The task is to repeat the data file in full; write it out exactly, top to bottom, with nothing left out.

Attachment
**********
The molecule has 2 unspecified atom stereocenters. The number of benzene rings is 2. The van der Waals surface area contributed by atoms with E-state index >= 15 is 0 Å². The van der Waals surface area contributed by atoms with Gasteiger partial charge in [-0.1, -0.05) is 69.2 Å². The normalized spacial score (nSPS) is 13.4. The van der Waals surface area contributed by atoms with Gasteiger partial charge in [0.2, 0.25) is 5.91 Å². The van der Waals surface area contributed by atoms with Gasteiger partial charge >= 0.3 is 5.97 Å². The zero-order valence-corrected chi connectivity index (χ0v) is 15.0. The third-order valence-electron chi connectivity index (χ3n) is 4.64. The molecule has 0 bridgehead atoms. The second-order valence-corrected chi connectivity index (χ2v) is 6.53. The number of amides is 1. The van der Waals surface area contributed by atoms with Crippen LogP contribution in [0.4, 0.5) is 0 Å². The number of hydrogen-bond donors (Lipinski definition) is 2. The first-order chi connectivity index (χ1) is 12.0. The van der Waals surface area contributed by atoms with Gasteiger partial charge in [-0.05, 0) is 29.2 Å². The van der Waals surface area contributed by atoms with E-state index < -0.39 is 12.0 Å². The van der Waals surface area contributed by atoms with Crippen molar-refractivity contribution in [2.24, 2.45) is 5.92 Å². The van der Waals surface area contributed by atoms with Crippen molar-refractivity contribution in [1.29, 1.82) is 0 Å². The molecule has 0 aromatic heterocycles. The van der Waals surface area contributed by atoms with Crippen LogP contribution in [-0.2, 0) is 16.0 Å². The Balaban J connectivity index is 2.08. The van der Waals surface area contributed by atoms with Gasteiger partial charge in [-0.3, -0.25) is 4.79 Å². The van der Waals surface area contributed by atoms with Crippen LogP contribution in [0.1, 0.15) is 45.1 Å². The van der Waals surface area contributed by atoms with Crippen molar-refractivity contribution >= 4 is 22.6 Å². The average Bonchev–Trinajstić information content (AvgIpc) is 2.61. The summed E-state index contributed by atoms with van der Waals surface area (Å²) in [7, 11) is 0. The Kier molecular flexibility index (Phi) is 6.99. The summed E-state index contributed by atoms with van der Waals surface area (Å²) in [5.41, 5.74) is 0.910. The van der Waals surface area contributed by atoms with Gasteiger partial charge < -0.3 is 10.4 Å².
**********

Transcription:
The molecule has 2 unspecified atom stereocenters. The number of benzene rings is 2. The van der Waals surface area contributed by atoms with E-state index >= 15 is 0 Å². The van der Waals surface area contributed by atoms with Gasteiger partial charge in [-0.1, -0.05) is 69.2 Å². The normalized spacial score (nSPS) is 13.4. The van der Waals surface area contributed by atoms with Gasteiger partial charge in [0.2, 0.25) is 5.91 Å². The van der Waals surface area contributed by atoms with Gasteiger partial charge >= 0.3 is 5.97 Å². The zero-order valence-corrected chi connectivity index (χ0v) is 15.0. The third-order valence-electron chi connectivity index (χ3n) is 4.64. The molecule has 0 bridgehead atoms. The second-order valence-corrected chi connectivity index (χ2v) is 6.53. The number of amides is 1. The van der Waals surface area contributed by atoms with Crippen LogP contribution in [0.4, 0.5) is 0 Å². The number of hydrogen-bond donors (Lipinski definition) is 2. The first-order chi connectivity index (χ1) is 12.0. The van der Waals surface area contributed by atoms with Gasteiger partial charge in [-0.05, 0) is 29.2 Å². The van der Waals surface area contributed by atoms with E-state index < -0.39 is 12.0 Å². The van der Waals surface area contributed by atoms with Crippen molar-refractivity contribution in [2.24, 2.45) is 5.92 Å². The van der Waals surface area contributed by atoms with Crippen molar-refractivity contribution in [1.29, 1.82) is 0 Å². The molecule has 0 aromatic heterocycles. The van der Waals surface area contributed by atoms with Crippen LogP contribution in [-0.2, 0) is 16.0 Å². The Balaban J connectivity index is 2.08. The van der Waals surface area contributed by atoms with Gasteiger partial charge in [-0.3, -0.25) is 4.79 Å². The van der Waals surface area contributed by atoms with Crippen LogP contribution in [0.1, 0.15) is 45.1 Å². The van der Waals surface area contributed by atoms with Crippen molar-refractivity contribution >= 4 is 22.6 Å². The average Bonchev–Trinajstić information content (AvgIpc) is 2.61. The summed E-state index contributed by atoms with van der Waals surface area (Å²) in [7, 11) is 0. The Kier molecular flexibility index (Phi) is 6.99. The summed E-state index contributed by atoms with van der Waals surface area (Å²) in [5.41, 5.74) is 0.910. The van der Waals surface area contributed by atoms with Gasteiger partial charge < -0.3 is 10.4 Å².